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    ABSTRACT: This study sought to develop a risk score predictive of bleeding in patients undergoing percutaneous coronary intervention (PCI) and to investigate the impact of bleeding on subsequent mortality. Bleeding complications after PCI have been independently associated with early and late mortality. This study represents a patient-level pooled analysis including 17,034 patients undergoing PCI from 3 large, randomized trials of bivalirudin versus heparin plus glycoprotein IIb/IIIa inhibitors, including the REPLACE-2 (Randomized Evaluation of PCI Linking Angiomax to Reduced Clinical Events), ACUITY (Acute Catheterization and Urgent Intervention Triage Strategy), and HORIZONS-AMI (Harmonizing Outcomes With Revascularization and Stents in Acute Myocardial Infarction) trials. We developed a risk score to predict noncoronary artery bypass graft (CABG)-related TIMI (Thrombolysis In Myocardial Infarction) major bleeding and evaluated the impact of various types of bleeding on 1-year mortality. A non-CABG-related TIMI major bleed occurred within 30 days in 267 patients (1.6%), and death occurred in 497 patients (2.9%) within 1 year. A risk score was developed to predict the bleeding risk of patients undergoing PCI, consisting of 7 variables (serum creatinine, age, sex, presentation, white blood cell count, cigarette smoking, and randomized treatment). The TIMI major bleeding rates increased by bleeding risk score groups: from 0.4% for those in the lowest to 5.8% for those in the highest risk group. Non-CABG-related TIMI major bleeding and the occurrence of myocardial infarction within 30 days were independent predictors of subsequent mortality, with respective hazard ratios of 4.2 and 2.9, each p < 0.001. Ranked in order of severity, TIMI major bleeding, blood transfusion without TIMI bleed, TIMI minor bleeding requiring blood transfusion, and TIMI minor bleeding not requiring blood transfusion were independent predictors of subsequent mortality with hazard ratios of 4.89, 2.91, 2.73, and 1.66, respectively. Isolated hematomas were not predictive of subsequent mortality. Non-CABG-related bleeding within 30 days is strongly associated with an increased risk of subsequent mortality at 1 year in patients undergoing PCI for all indications. A risk score was established to calculate the bleeding risk for patients undergoing PCI, allowing therapeutic decision making to minimize the incidence of bleeding.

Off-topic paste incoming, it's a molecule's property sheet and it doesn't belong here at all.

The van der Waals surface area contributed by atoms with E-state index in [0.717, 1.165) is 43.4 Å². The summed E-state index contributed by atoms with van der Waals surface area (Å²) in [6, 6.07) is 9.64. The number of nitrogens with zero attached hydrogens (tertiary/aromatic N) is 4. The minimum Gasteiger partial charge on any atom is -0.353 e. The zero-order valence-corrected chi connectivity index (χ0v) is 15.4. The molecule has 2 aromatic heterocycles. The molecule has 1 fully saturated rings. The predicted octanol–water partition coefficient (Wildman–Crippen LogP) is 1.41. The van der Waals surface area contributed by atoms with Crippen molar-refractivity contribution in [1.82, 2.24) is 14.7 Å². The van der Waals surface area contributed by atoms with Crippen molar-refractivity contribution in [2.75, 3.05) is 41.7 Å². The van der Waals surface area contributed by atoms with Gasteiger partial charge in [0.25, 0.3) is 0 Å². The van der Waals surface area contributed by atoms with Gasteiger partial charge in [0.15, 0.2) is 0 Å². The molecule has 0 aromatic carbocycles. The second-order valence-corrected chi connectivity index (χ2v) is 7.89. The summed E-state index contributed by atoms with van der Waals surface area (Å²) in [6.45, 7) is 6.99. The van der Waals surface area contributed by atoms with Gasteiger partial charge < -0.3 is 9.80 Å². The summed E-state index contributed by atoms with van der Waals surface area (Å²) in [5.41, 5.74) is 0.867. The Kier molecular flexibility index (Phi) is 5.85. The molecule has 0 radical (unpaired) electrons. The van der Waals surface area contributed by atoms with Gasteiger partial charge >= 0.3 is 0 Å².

JACC. Cardiovascular Interventions 06/2011; 4(6):654-64. · 1.07 Impact Factor